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Wellness

Does Eating Organic Food Reduce Cancer Risk?

A study suggests so, but more research is needed


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New research published in the journal JAMA Internal Medicine found that people who eat organic food are 25%  less likely to get cancergiving the organic movement yet more fuel. 

However, before you convert more SKUs to organic foods, expecting a deluge of customers, know that some experts caution that more research is needed.

A team led by Julia Baudry, an epidemiologist at Institut National de la Sante et de la Recherche Medicale in France, looked at the diets of nearly 69,000 French volunteers, three-fourths of whom were women with an average age in their mid-40s, according to CNN.

They were categorized into four groups depending on how often they ate 16 organic products, then followed for an average of five years. 

The group that ate the most organic foods was found to be 25% less likely than the group that ate the least organic foods to develop cancer. A total of 1,340 subjects developed cancer during the study period. The findings also considered factors such as age, class and existing health.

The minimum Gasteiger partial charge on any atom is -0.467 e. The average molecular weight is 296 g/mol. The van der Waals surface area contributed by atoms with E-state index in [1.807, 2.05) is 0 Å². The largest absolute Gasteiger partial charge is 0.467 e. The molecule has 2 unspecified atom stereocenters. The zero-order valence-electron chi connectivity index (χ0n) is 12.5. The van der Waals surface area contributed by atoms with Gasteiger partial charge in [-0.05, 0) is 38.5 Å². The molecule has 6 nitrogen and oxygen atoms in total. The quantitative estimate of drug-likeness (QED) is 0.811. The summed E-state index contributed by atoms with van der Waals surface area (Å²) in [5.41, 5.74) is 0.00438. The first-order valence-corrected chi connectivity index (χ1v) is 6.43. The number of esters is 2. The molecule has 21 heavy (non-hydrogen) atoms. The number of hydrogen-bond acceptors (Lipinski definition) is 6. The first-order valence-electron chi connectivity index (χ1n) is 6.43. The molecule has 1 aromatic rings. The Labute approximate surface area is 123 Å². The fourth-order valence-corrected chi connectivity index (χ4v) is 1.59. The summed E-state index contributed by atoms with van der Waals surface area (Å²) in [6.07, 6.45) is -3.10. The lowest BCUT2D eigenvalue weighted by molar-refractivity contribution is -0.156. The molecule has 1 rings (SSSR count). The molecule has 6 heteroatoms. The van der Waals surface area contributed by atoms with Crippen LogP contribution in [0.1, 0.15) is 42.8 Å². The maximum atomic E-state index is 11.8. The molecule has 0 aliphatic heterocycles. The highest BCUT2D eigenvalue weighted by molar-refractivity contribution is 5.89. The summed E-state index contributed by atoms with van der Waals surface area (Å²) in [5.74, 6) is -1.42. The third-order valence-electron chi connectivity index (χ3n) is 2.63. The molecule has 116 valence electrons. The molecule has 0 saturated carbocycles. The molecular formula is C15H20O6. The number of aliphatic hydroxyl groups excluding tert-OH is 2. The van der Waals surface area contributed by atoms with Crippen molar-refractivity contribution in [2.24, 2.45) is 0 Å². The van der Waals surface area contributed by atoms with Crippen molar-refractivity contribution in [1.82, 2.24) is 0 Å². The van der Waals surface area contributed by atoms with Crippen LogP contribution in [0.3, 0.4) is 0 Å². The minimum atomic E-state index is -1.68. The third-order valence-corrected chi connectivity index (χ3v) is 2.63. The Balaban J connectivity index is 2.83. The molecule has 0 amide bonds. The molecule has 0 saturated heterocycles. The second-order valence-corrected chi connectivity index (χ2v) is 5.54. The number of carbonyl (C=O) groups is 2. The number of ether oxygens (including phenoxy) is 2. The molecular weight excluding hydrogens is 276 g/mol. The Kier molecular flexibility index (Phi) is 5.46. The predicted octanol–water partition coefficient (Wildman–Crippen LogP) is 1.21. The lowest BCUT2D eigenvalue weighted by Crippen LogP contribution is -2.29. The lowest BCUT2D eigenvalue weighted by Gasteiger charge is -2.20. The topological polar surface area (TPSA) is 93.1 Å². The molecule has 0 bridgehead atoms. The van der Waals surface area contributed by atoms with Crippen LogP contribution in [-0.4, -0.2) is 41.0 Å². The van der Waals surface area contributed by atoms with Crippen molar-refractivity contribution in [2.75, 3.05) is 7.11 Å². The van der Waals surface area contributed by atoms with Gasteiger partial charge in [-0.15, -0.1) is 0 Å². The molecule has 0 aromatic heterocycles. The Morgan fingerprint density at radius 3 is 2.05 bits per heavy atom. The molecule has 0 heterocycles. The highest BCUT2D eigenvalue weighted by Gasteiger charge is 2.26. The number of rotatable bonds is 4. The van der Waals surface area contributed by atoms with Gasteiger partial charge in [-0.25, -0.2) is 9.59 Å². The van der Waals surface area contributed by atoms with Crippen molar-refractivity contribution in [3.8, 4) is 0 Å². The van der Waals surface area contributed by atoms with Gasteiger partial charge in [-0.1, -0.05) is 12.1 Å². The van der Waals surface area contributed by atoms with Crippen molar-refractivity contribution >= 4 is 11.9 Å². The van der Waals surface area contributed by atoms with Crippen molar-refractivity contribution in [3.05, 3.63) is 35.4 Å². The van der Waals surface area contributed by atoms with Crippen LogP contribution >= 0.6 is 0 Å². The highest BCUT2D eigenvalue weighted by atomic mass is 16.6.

"If the findings are confirmed, promoting organic food consumption in the general population could be a promising preventive strategy against cancer," Baudry wrote in the study

However, other experts including Dr. Jorge E. Chavarro, an associate professor with the Department of Nutrition at Harvard's T.H. Chan School of Public Health, who co-authored a commentary published with the study, advised caution.

Chavarro told CNN that it's unclear whether quantifying organic food consumption correctly calculates reduced exposure to pesticide residue.

"At the current stage of research, the relationship between organic food consumption and cancer risk is still unclear," he wrote.

However, with a study with a sample size this large, it points to a need for more research that could change the health and the lives for millions.

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